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Whose Line is it Anyway? (London Palladium)

Clive Anderson leads a familiar improv troupe in this stage presentation of the hit '90s TV show

Rating: 3 out of 5 stars
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Josie Lawrence, Brad Sherwood, Clive Anderson, Colin Mochrie and Greg Proops
© Manuel Harlan

The Palladium provides an impressive backdrop for '90s improv show Whose Line is it Anyway?, whose fans will be more used to watching it on a 32 inch telly than a 47 foot West End stage.

And those fans won't be disappointed as the stage production is a carbon copy of the beloved sketch show. Clive Anderson hosts and most of his topical gags (Trump, EU referendum etc) land, but he's better behind his familiar desk than he is pacing the stage between skits. His nervous physicality looks out of place under the imposing proscenium arch of the Palladium.

The lineup includes usual suspects Brad Sherwood, Greg Proops, Josie Lawrence and Colin Mochrie, who are joined by Jeff Davis, a regular from the US version of the show. Even the musicians, Laura Hall (keyboard) and Linda Taylor (guitar) are imports from the televised production.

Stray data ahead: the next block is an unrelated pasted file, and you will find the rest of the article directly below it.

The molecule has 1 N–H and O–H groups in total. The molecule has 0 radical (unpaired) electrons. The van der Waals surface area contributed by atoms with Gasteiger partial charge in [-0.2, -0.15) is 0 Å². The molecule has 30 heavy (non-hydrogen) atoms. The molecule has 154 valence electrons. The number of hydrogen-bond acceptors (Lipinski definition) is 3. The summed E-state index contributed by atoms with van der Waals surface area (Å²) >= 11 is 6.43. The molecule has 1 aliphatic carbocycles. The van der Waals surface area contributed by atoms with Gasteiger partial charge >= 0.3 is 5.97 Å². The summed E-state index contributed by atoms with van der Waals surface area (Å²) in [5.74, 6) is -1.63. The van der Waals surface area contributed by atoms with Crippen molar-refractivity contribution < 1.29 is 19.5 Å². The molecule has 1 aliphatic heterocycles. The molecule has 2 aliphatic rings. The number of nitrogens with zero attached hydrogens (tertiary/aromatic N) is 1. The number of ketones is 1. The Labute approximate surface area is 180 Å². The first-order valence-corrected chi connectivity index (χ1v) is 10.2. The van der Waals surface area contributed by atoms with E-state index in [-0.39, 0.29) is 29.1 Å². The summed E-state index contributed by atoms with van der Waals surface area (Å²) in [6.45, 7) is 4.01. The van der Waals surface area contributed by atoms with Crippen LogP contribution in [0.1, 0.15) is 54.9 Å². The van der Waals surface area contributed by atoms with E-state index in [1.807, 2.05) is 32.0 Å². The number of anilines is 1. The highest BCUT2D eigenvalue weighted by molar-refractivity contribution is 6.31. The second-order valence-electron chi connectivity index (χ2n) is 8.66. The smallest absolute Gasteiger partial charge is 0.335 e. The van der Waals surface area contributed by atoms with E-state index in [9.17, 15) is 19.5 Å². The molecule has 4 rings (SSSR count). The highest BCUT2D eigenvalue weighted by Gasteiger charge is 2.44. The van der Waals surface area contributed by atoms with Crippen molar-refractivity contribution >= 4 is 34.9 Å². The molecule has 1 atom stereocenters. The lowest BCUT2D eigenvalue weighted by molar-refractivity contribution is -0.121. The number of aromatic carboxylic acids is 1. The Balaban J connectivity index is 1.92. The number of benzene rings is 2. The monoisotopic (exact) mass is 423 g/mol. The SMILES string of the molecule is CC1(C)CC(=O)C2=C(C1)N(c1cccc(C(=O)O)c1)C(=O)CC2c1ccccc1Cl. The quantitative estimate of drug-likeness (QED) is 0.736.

Sticking close to a proven formula, general hilarity ensues. The improv troupe rocket through well over 20 games with varying comical success. Particular audience favourites include a section where two bashful punters provide sound effects for Proops and Mochrie as they navigate a robot invasion on New Years Eve in Times Square, and a brave attempt by Mochrie and Lawrence to act out a cow milking scene in the style of Stephen Sondheim.

Improv is by no means new to theatre or indeed the West End - the wonderful Showstoppers enjoyed an extended run at the Apollo just last year - but there are several drawbacks to mounting a production on this scale. The moments of audience interaction, of which there are many, interrupt the show's pace as Anderson struggles to hear shouted suggestions over the din of a 2200 capacity crowd.

There's also the issue that most West End theatres require an interval (and accompanying bar revenue). At 30 minutes in length the TV episodes left you wanting more - as all good comedy should - but when the stage production lasts over two hours everything becomes a bit samey. On a separate note to the lighting designer: being blasted with blinding spotlights every time the audience laughs becomes really annoying, rather quickly.

All in all what Whose Line is it Anyway? lacks in originality it makes up for in bucketloads of laughs, but in this time of Netflix and on-demand telly, one wonders why anyone would pay West End prices when they can watch it at home for free.

Whose Line is it Anyway? runs at the London Palladium until 19 June.

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